The world’s largest food company may add the Andean fruit, closely related to the tomato with a sweet and sour taste, to a range of products after acquiring a Latin American snack maker that relies on the ingredient.
“One of our main rationales to partner up with Nestle was that we’ve seen excitement from Nestle to start using goldenberries as part of their ingredients in their products, from baby food to cereal bars to chocolate,” Terrafertil Chief Executive Officer David Bermeo said in an interview.
The yellow, marble-sized berries, relatively unknown outside Latin America, can be added to baked goods, salads and cereals, or eaten as fresh or dried fruit. They’re high in antioxidants, which advocates say may help prevent chronic diseases including cancer.
The maker of Gerber baby food and KitKat chocolate bars has been adding healthier fare as it catches up with consumers who shun sugar and processed food. The company has revamped its frozen-food offerings, acquired vegetarian burrito-maker Sweet Earth and is boosting its plant-based portfolio.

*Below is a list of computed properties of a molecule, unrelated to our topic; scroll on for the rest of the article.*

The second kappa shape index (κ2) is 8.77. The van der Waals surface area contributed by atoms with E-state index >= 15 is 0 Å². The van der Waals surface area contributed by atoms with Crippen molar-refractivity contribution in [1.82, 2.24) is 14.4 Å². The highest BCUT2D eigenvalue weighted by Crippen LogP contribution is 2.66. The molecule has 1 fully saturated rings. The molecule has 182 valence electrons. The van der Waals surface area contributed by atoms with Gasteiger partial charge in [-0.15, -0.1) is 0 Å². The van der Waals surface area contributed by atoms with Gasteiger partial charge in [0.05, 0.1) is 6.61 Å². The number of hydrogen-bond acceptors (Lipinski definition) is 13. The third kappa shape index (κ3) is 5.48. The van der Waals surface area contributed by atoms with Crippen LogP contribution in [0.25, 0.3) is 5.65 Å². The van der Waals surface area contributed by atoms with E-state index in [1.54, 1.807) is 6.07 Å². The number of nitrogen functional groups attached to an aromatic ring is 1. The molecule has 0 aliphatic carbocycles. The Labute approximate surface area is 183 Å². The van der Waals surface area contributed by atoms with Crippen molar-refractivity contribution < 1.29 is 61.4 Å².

Nestle’s acquisition of a 60 percent stake in Terrafertil, which which owns the Nature’s Heart brand and is the world’s largest buyer of goldenberries, closed Tuesday.
“Consumers these days are increasingly looking for organic and natural food with high nutrient content,” said Laurent Freixe, CEO of Nestle Americas. “We are looking forward to exploring with Terrafertil the potential of their products.”
Latin America is known for having introduced the world to a plethora of superfoods, such as quinoa, chia seeds, amaranth and acai berries.
“It’s together with Nestle that we can start to promote this product, which has tremendous nutritional properties and is practically not known at all,” Bermeo said.